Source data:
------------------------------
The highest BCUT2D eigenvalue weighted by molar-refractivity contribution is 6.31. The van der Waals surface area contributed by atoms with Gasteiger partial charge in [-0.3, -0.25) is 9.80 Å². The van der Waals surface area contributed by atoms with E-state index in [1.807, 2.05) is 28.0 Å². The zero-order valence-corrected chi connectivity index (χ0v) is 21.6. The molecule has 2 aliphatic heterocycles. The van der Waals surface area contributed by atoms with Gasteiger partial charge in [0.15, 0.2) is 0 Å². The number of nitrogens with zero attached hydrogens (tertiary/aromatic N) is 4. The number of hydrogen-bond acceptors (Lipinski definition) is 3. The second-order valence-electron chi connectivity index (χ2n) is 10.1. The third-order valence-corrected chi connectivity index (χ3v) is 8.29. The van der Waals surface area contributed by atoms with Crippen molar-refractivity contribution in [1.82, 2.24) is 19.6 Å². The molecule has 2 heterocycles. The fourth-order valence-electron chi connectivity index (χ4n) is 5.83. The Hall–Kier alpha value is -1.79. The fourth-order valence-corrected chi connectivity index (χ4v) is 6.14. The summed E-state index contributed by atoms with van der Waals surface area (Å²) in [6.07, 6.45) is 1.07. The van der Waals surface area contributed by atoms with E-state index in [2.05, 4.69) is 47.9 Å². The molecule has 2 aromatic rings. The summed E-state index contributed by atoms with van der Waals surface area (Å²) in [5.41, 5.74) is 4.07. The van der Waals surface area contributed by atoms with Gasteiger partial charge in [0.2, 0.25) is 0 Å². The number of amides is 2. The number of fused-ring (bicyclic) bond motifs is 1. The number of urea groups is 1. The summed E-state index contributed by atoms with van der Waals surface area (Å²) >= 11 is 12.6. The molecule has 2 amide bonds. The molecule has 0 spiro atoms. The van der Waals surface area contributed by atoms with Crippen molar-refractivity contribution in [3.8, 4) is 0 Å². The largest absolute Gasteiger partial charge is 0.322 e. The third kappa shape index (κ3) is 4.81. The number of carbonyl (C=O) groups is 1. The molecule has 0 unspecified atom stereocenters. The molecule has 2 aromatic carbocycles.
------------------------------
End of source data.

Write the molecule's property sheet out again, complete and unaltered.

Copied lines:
The highest BCUT2D eigenvalue weighted by molar-refractivity contribution is 6.31. The van der Waals surface area contributed by atoms with Gasteiger partial charge in [-0.3, -0.25) is 9.80 Å². The van der Waals surface area contributed by atoms with E-state index in [1.807, 2.05) is 28.0 Å². The zero-order valence-corrected chi connectivity index (χ0v) is 21.6. The molecule has 2 aliphatic heterocycles. The van der Waals surface area contributed by atoms with Gasteiger partial charge in [0.15, 0.2) is 0 Å². The number of nitrogens with zero attached hydrogens (tertiary/aromatic N) is 4. The number of hydrogen-bond acceptors (Lipinski definition) is 3. The second-order valence-electron chi connectivity index (χ2n) is 10.1. The third-order valence-corrected chi connectivity index (χ3v) is 8.29. The van der Waals surface area contributed by atoms with Crippen molar-refractivity contribution in [1.82, 2.24) is 19.6 Å². The molecule has 2 heterocycles. The fourth-order valence-electron chi connectivity index (χ4n) is 5.83. The Hall–Kier alpha value is -1.79. The fourth-order valence-corrected chi connectivity index (χ4v) is 6.14. The summed E-state index contributed by atoms with van der Waals surface area (Å²) in [6.07, 6.45) is 1.07. The van der Waals surface area contributed by atoms with E-state index in [2.05, 4.69) is 47.9 Å². The molecule has 2 aromatic rings. The summed E-state index contributed by atoms with van der Waals surface area (Å²) in [5.41, 5.74) is 4.07. The van der Waals surface area contributed by atoms with Gasteiger partial charge in [0.2, 0.25) is 0 Å². The number of amides is 2. The number of fused-ring (bicyclic) bond motifs is 1. The number of urea groups is 1. The summed E-state index contributed by atoms with van der Waals surface area (Å²) >= 11 is 12.6. The molecule has 2 amide bonds. The molecule has 0 spiro atoms. The van der Waals surface area contributed by atoms with Crippen molar-refractivity contribution in [3.8, 4) is 0 Å². The largest absolute Gasteiger partial charge is 0.322 e. The third kappa shape index (κ3) is 4.81. The number of carbonyl (C=O) groups is 1. The molecule has 0 unspecified atom stereocenters. The molecule has 2 aromatic carbocycles.